Intercultural dialogue is a concept and discourse that dates back to the 1980s. It is the major means for managing diversity and strengthening democracy within Europe and beyond. It has been adopted by the United Nations, UNESCO and the Council of Europe as the basis for interreligious and interfaith initiatives and has become increasingly associated with a liberal theory of modernity and internationalism that presupposes freedom, democracy, human rights and tolerance. It is now the dominant paradigm for ‘cultural policy’ and the educational basis for the development of intercultural understanding. Governments have placed their hope in intercultural education as the way to avoid the worst excesses of globalization, especially exclusion and marginalization, and the problems of xenophobia and racism that afflict European societies. Interculturalism, Education and Dialogue is an international collection by renowned scholars who examine the ideological underpinnings of the European model and its global applications. It explores the historical, philosophical and educational dimensions of intercultural dialogue.
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Paulo Freire

The Global Legacy

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Edited by Michael A. Peters and Tina Besley

This collection is the first book devoted to Paulo Freire’s ongoing global legacy to provide an analysis of the continuing relevance and significance of Freire’s work and the impact of his global legacy. The book contains essays by some of the world’s foremost Freire scholars – McLaren, Darder, Roberts, and others – as well as chapters by scholars and activists, including the Maori scholars Graham Hingangaroa Smith and Russell Bishop, who detail their work with the indigenous people of Aotearoa-New Zealand. The book contains a foreword by Nita Freire as well as chapters from scholars around the world including Latin America, Asia, the United States, United Kingdom, New Zealand, and Australia. With a challenging introduction from the editors, Michael A. Peters and Tina Besley, this much-awaited addition to the Freire archive is highly recommended reading for all students and scholars interested in Freire, global emancipatory politics, and the question of social justice in education.
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Michael A. Peters and Ergin Bulut

Cognitive capitalism – sometimes referred to as ‘third capitalism,’ after mercantilism and industrial capitalism – is an increasingly significant theory, given its focus on the socio-economic changes caused by Internet and Web 2.0 technologies that have transformed the mode of production and the nature of labor. The theory of cognitive capitalism has its origins in French and Italian thinkers, particularly Gilles Deleuze and Felix Guattari’s Capitalism and Schizophrenia, Michel Foucault’s work on the birth of biopower and Michael Hardt and Antonio Negri’s Empire and Multitude, as well as the Italian Autonomist Marxist movement that had its origins in the Italian operaismo (workerism) of the 1960s. In this collection, leading international scholars explore the significance of cognitive capitalism for education, especially focusing on the question of digital labor.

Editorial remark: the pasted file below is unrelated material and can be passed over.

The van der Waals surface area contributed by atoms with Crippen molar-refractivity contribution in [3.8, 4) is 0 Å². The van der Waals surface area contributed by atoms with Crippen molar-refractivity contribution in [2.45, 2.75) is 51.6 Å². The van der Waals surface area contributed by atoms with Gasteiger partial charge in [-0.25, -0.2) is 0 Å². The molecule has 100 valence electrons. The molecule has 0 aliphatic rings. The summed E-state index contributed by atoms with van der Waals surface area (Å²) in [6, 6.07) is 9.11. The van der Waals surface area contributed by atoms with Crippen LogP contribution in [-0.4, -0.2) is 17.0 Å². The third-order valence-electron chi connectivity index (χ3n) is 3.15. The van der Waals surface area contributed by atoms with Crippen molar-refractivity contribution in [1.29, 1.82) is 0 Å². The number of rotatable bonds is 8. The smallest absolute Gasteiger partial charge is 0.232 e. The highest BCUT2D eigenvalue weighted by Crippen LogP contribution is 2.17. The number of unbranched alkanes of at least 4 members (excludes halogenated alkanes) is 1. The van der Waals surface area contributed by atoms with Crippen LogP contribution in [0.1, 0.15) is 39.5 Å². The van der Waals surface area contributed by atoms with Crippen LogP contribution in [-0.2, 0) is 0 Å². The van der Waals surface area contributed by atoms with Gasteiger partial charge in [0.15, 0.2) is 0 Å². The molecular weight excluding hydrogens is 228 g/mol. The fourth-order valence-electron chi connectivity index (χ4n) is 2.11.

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The Idea of the University

A Reader, Volume 1

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Michael A. Peters and Ronald Barnett

The Idea of the University: A Reader, Volume 1 is a unique compilation of selected works of the major thinkers who have contributed to the discourse on the idea of the university in the German, English, American and French traditions, dating from the establishment of the University of Berlin in 1810. Readings include excerpts from Kant and Humboldt in the German tradition of Bildung through to Jaspers, Habermas and Gadamer; Newman, Arnold, Leavis and others in the British tradition; Kerr, Bok and Noble, among others, in the American tradition; and Bourdieu, Lyotard and Derrida in the French tradition. Each reading is prefaced with a brief editor’s explanatory note. The Idea of the University: A Reader, Volume 1 provides a comprehensive account of the university, and is matched by a second volume of original essays on contemporary perspectives.

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The Idea of the University

Contemporary Perspectives

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Edited by Ronald Barnett and Michael A. Peters

The Idea of the University: Contemporary Perspectives, Volume 2 is a companion to The Idea of the University: A Reader, Volume 1, which presents readings from the major texts on the idea of the university over the last two hundred years. This volume consists of essays from the leading contemporary scholars of the university across the world. The essays examine ideas of the university that lie tacitly in its national and global framing, and offer creative ideas in taking the university forward, both on a regional and on a world-wide basis. Specific lines of inquiry include those of citizenship, cosmopolitanism, wisdom, ecology and freedom.

The thirty chapters in this volume have been invitingly grouped to offer intriguing ways into the material, which in turn opens the way to very large conceptual and theoretical issues. In an era of marketization, can universities attend to any global responsibilities? Might regionalism—in Europe, in South America, in Africa—prompt new ideas of the university? What understandings of knowledge are feasible in a digital age? Amid local, national, regional and worldly callings, how might citizenship be construed?

In a final section, a space opens for more speculative inquiries as to the conceptual possibilities ahead: Just what ideas of the university might feasibly be entertained for the twenty-first century? Might it be envisaged that the university has both responsibilities and possibilities in playing a part in bringing about a better world? Those concluding chapters in The Idea of the University: Contemporary Perspectives respond in original ways and all in an optimistic fashion.